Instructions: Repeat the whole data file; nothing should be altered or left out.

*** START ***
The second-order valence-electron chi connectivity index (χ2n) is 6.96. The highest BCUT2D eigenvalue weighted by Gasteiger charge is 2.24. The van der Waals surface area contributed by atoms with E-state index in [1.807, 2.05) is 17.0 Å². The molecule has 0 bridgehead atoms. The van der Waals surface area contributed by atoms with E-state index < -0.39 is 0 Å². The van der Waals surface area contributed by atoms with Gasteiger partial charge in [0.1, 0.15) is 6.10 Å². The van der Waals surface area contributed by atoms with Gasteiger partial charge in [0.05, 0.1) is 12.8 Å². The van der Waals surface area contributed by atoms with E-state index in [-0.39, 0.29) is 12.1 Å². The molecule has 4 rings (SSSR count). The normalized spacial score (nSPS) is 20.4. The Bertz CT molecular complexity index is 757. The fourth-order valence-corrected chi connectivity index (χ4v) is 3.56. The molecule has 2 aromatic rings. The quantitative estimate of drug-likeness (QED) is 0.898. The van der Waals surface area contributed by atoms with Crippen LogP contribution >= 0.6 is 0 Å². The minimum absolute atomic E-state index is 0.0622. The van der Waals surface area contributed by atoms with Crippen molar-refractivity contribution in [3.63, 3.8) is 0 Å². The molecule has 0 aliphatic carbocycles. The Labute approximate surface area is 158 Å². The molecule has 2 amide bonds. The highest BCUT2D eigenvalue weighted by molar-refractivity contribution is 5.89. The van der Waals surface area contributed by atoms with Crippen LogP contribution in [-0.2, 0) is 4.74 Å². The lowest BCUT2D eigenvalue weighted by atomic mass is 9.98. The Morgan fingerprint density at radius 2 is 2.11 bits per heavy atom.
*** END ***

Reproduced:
The second-order valence-electron chi connectivity index (χ2n) is 6.96. The highest BCUT2D eigenvalue weighted by Gasteiger charge is 2.24. The van der Waals surface area contributed by atoms with E-state index in [1.807, 2.05) is 17.0 Å². The molecule has 0 bridgehead atoms. The van der Waals surface area contributed by atoms with E-state index < -0.39 is 0 Å². The van der Waals surface area contributed by atoms with Gasteiger partial charge in [0.1, 0.15) is 6.10 Å². The van der Waals surface area contributed by atoms with Gasteiger partial charge in [0.05, 0.1) is 12.8 Å². The van der Waals surface area contributed by atoms with E-state index in [-0.39, 0.29) is 12.1 Å². The molecule has 4 rings (SSSR count). The normalized spacial score (nSPS) is 20.4. The Bertz CT molecular complexity index is 757. The fourth-order valence-corrected chi connectivity index (χ4v) is 3.56. The molecule has 2 aromatic rings. The quantitative estimate of drug-likeness (QED) is 0.898. The van der Waals surface area contributed by atoms with Crippen LogP contribution >= 0.6 is 0 Å². The minimum absolute atomic E-state index is 0.0622. The van der Waals surface area contributed by atoms with Crippen molar-refractivity contribution in [3.63, 3.8) is 0 Å². The molecule has 0 aliphatic carbocycles. The Labute approximate surface area is 158 Å². The molecule has 2 amide bonds. The highest BCUT2D eigenvalue weighted by molar-refractivity contribution is 5.89. The van der Waals surface area contributed by atoms with Crippen LogP contribution in [-0.2, 0) is 4.74 Å². The lowest BCUT2D eigenvalue weighted by atomic mass is 9.98. The Morgan fingerprint density at radius 2 is 2.11 bits per heavy atom.